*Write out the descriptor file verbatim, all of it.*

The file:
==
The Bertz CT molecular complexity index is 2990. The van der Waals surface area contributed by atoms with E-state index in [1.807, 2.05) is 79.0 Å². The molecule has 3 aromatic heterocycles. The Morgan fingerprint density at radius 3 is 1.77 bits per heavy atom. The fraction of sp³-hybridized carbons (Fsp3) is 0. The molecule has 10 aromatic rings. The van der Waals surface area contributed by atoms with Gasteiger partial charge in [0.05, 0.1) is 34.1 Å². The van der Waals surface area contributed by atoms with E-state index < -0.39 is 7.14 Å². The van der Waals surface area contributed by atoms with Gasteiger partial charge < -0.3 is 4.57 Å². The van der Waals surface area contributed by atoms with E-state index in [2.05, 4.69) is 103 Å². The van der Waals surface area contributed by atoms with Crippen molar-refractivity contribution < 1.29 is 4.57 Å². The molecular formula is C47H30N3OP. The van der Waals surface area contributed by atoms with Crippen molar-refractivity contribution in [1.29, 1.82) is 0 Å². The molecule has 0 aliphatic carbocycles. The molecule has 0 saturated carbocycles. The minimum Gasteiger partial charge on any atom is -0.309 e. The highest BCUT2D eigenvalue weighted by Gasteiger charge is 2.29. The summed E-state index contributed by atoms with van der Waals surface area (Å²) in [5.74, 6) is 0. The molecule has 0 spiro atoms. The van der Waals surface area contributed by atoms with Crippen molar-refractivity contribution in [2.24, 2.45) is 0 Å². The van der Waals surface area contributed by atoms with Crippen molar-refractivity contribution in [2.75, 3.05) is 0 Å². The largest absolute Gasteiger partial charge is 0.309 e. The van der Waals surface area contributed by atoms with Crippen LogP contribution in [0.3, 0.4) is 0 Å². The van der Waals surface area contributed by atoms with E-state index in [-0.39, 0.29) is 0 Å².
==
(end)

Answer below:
The Bertz CT molecular complexity index is 2990. The van der Waals surface area contributed by atoms with E-state index in [1.807, 2.05) is 79.0 Å². The molecule has 3 aromatic heterocycles. The Morgan fingerprint density at radius 3 is 1.77 bits per heavy atom. The fraction of sp³-hybridized carbons (Fsp3) is 0. The molecule has 10 aromatic rings. The van der Waals surface area contributed by atoms with Gasteiger partial charge in [0.05, 0.1) is 34.1 Å². The van der Waals surface area contributed by atoms with E-state index < -0.39 is 7.14 Å². The van der Waals surface area contributed by atoms with Gasteiger partial charge < -0.3 is 4.57 Å². The van der Waals surface area contributed by atoms with E-state index in [2.05, 4.69) is 103 Å². The van der Waals surface area contributed by atoms with Crippen molar-refractivity contribution < 1.29 is 4.57 Å². The molecular formula is C47H30N3OP. The van der Waals surface area contributed by atoms with Crippen molar-refractivity contribution in [1.29, 1.82) is 0 Å². The molecule has 0 aliphatic carbocycles. The molecule has 0 saturated carbocycles. The minimum Gasteiger partial charge on any atom is -0.309 e. The highest BCUT2D eigenvalue weighted by Gasteiger charge is 2.29. The summed E-state index contributed by atoms with van der Waals surface area (Å²) in [5.74, 6) is 0. The molecule has 0 spiro atoms. The van der Waals surface area contributed by atoms with Crippen molar-refractivity contribution in [2.24, 2.45) is 0 Å². The van der Waals surface area contributed by atoms with Crippen molar-refractivity contribution in [2.75, 3.05) is 0 Å². The largest absolute Gasteiger partial charge is 0.309 e. The van der Waals surface area contributed by atoms with Crippen LogP contribution in [0.3, 0.4) is 0 Å². The van der Waals surface area contributed by atoms with E-state index in [-0.39, 0.29) is 0 Å².